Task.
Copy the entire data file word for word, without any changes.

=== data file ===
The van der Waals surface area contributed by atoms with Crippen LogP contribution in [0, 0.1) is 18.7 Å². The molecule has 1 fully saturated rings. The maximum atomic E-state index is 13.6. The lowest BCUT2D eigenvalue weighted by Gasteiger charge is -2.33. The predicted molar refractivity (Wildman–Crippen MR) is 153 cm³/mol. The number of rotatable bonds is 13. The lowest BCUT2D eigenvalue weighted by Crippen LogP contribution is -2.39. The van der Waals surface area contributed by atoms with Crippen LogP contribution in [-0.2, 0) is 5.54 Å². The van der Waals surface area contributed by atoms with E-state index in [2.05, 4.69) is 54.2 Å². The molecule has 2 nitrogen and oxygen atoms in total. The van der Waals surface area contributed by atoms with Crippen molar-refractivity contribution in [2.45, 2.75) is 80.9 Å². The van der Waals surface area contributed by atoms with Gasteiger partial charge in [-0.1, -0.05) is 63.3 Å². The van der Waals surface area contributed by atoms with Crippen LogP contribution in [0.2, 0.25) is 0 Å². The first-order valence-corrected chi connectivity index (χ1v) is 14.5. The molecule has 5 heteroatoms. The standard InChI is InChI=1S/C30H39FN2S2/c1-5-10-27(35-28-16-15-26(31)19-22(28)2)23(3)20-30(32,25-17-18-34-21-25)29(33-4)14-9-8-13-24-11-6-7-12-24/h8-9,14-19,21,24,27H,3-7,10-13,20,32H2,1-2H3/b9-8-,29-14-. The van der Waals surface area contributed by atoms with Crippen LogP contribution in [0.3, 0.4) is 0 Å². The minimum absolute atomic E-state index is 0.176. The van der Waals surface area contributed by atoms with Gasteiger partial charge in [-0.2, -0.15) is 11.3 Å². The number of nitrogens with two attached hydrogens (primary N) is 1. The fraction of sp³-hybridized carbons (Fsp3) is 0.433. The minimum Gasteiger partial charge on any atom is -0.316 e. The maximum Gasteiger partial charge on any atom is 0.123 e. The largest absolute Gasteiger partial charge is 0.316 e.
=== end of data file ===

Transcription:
The van der Waals surface area contributed by atoms with Crippen LogP contribution in [0, 0.1) is 18.7 Å². The molecule has 1 fully saturated rings. The maximum atomic E-state index is 13.6. The lowest BCUT2D eigenvalue weighted by Gasteiger charge is -2.33. The predicted molar refractivity (Wildman–Crippen MR) is 153 cm³/mol. The number of rotatable bonds is 13. The lowest BCUT2D eigenvalue weighted by Crippen LogP contribution is -2.39. The van der Waals surface area contributed by atoms with Crippen LogP contribution in [-0.2, 0) is 5.54 Å². The van der Waals surface area contributed by atoms with E-state index in [2.05, 4.69) is 54.2 Å². The molecule has 2 nitrogen and oxygen atoms in total. The van der Waals surface area contributed by atoms with Crippen molar-refractivity contribution in [2.45, 2.75) is 80.9 Å². The van der Waals surface area contributed by atoms with Gasteiger partial charge in [-0.1, -0.05) is 63.3 Å². The van der Waals surface area contributed by atoms with Crippen LogP contribution in [0.2, 0.25) is 0 Å². The first-order valence-corrected chi connectivity index (χ1v) is 14.5. The molecule has 5 heteroatoms. The standard InChI is InChI=1S/C30H39FN2S2/c1-5-10-27(35-28-16-15-26(31)19-22(28)2)23(3)20-30(32,25-17-18-34-21-25)29(33-4)14-9-8-13-24-11-6-7-12-24/h8-9,14-19,21,24,27H,3-7,10-13,20,32H2,1-2H3/b9-8-,29-14-. The van der Waals surface area contributed by atoms with Crippen LogP contribution in [0.3, 0.4) is 0 Å². The minimum absolute atomic E-state index is 0.176. The van der Waals surface area contributed by atoms with Gasteiger partial charge in [-0.2, -0.15) is 11.3 Å². The number of nitrogens with two attached hydrogens (primary N) is 1. The fraction of sp³-hybridized carbons (Fsp3) is 0.433. The minimum Gasteiger partial charge on any atom is -0.316 e. The maximum Gasteiger partial charge on any atom is 0.123 e. The largest absolute Gasteiger partial charge is 0.316 e.